Deloitte Asia Pacific Tax Complexity Survey 2021
Business leaders recognize complex tax challenges in Asia Pacific but report that the relatively high consistency and predictability in the region is conducive to doing business.
Conducted in late 2020 and early 2021, Deloitte’s fourth Asia Pacific Tax Complexity Survey, which involved 407 business leaders in 24 key jurisdictions across the region, gauges business leaders’ views on tax complexity, consistency and predictability to understand the current and anticipated tax environment and business landscape where they operate. This edition captures views on two additional factors that are seen to impact tax change: The digitization of business and the COVID-19 pandemic.
How are tax policies affecting your business in Asia Pacific?
Deloitte's 2021 Asia Pacific Tax Complexity Survey aims to provide business leaders with a clearer picture of the tax environment in the region to equip them with relevant information on the complexity, consistency and predictability of the tax environment across the region to make better business decisions.
The responses provide insights into the respondents' perceptions and offer some important takeaways for Asia Pacific tax leaders.
Specifically, the survey addresses three key questions that tax leaders should consider:
- How complex are the tax regimes in Asia Pacific?
- How consistently are the tax laws interpreted and enforced?
- How predictable are new developments in tax laws?
What do the latest results tell us?
The current survey suggests the tax environment in Asia Pacific is seen by business leaders as consistent and predictable, however some complexities remain.
Positive views on consistency and predictability instills confidence
In 80% of the surveyed jurisdictions, respondents felt their local tax regimes are consistent or very consistent. In 75% of those surveyed jurisdictions, respondents reported an intermediate or very high level of predictability in their tax environment to support business planning. This view can be attributed to the growing professionalism of tax authorities in the region and significant advancements in the number of double tax agreements.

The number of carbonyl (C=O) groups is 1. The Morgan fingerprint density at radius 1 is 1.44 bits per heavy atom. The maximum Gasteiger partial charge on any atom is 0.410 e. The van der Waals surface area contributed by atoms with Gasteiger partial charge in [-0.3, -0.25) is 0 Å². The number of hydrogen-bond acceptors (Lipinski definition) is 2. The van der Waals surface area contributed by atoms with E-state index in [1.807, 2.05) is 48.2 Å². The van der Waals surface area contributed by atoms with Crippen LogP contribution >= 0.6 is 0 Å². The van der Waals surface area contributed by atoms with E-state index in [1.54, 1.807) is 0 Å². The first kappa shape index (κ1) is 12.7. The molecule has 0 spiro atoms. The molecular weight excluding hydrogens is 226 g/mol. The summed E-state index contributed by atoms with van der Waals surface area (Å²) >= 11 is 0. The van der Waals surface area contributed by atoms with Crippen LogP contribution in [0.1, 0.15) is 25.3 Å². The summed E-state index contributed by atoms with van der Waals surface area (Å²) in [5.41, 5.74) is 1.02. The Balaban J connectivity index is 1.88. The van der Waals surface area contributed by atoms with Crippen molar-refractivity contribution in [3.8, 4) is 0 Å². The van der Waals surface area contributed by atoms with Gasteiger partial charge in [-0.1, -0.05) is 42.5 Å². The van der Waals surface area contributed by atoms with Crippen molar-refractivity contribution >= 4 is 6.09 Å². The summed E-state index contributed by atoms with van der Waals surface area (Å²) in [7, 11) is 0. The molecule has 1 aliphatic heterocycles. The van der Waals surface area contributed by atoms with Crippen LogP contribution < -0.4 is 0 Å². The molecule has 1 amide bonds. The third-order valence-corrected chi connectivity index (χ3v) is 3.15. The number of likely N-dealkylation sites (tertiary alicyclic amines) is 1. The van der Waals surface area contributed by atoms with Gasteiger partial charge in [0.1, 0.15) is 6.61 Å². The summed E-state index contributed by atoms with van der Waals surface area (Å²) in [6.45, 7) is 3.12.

Complex tax regimes in most of the region present both challenges and opportunities
Compared to three years ago, 80% of the surveyed jurisdictions believe tax regimes have become more complex than those saying that regime has become less complex. There are only three jurisdictions where the majority view is that compliance and reporting requirements are simple, Hong Kong, Macau, and Mauritius.
The growing complexity of the tax environment in the region is understandable –new laws have been introduced in this region to deal with specific BEPS issues, and to focus on areas of the tax base that had not been attended to by the BEPS project. To some extent, the increased use of digital tools in tax administration should ease the burden of tax compliance and reporting.
The relationship between companies and tax authorities continues to be a key focus area
Over 50% of the respondents for each jurisdiction say they have a neutral or positive relationship with tax authorities. Feedback suggests building a good relationship with tax authorities remains a focus area for many businesses.
Room for improvement: Varying degrees of confidence in appeal systems across the region